The Chinese government is urgently seeking ways to ease traffic in Beijing as cars multiply by the millions, clogged roads undermine productivity and the 2008 Olympics draw nearer, the official news agency said yesterday.
The number of cars on the Chinese capital's traffic-clogged streets has surpassed 2 million -- and is expected to grow by at least 3 million more in the next few years, the Xinhua News Agency said.
Beijing recorded a total of 16,789 traffic jams last year, Xinhua said. It didn't specify exactly what counted as a traffic jam. But, it lamented, rush hour is "actually consuming 11 hours of the day."
"Beijing residents often joke that the time they spend on the way to work often turns out to be longer than their actual working hours," Xinhua said.
Duan Liren, former deputy director of Beijing's Traffic Control Bureau, said 1 million more vehicles hit Beijing's streets in the past seven years and an additional 3 million -- minimum -- are expected in the next few years.
Beijing's roads are struggling to keep up: The city government has spent more than 10 billion yuan (US$1.2 billion) annually since 2000 upgrading roads and adding more than 2,000km of roads inside the city limits.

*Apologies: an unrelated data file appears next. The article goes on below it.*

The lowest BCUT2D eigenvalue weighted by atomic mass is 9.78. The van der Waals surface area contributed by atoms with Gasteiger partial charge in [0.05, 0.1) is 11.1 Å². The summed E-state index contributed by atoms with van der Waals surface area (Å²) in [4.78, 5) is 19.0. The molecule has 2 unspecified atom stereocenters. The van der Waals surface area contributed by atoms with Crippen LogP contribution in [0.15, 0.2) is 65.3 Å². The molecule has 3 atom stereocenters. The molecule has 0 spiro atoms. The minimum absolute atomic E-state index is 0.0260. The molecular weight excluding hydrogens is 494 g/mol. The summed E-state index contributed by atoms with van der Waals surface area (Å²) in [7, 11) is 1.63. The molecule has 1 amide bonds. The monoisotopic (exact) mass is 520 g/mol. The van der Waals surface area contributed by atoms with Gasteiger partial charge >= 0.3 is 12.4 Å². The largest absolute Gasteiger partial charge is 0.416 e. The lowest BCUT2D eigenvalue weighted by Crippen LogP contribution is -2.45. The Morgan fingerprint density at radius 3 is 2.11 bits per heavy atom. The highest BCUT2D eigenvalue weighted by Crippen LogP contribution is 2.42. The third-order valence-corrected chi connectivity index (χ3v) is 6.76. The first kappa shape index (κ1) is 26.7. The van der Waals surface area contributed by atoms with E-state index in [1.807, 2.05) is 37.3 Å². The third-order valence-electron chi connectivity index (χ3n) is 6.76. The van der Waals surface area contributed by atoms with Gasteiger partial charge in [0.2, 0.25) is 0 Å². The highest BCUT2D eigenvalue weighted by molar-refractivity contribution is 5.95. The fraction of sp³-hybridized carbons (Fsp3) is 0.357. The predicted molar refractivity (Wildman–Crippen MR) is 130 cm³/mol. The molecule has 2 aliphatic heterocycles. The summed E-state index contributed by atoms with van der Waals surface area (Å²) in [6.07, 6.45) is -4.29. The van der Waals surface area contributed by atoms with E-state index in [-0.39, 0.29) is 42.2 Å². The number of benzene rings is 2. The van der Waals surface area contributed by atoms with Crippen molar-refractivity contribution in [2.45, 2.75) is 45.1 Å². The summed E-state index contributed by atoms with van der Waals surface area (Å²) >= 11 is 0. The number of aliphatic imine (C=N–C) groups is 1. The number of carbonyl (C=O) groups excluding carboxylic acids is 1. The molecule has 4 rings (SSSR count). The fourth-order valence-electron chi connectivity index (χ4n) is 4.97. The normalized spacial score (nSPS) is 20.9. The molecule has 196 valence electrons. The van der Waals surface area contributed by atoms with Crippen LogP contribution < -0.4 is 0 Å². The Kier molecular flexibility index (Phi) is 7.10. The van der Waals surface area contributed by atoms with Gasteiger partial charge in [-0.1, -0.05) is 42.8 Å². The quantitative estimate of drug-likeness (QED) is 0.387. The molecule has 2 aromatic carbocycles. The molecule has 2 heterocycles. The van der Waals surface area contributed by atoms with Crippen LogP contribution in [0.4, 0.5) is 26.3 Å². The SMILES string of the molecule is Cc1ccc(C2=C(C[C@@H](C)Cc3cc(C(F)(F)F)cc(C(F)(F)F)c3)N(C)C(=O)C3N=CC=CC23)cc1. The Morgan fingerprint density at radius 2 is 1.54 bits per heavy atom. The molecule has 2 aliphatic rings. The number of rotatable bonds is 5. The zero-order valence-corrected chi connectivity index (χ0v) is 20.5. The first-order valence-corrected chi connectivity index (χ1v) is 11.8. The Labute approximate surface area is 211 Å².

Population growth -- an increase of 3.8 million people in the past decade -- has also pushed the number of drivers up sharply. The government also blames "Beijing's urban design layout."
"Many government offices, shopping centers and large enterprises are located in the downtown area of Beijing, while most of their employees live far away and even in the suburban areas," Xinhua said. "It has become a major burden on the local public transportation system."
Xinhua said the Beijing government is considering encouraging citizens to use public transportation and car pools more. The agency, quoting "government sources," also said Beijing plans a policy of charging different parking fees for different vehicles, with private cars being required to pay more.
And He Zuoxiu, a scholar at the Chinese Academy of Sciences, suggests public transit be expanded and "integrated" to help people move around more conveniently.
"For example, bus stations should be placed at or near subway entrances and exits to make it easier for those who need to take more than one public transportation on their outings," He was quoted as saying.
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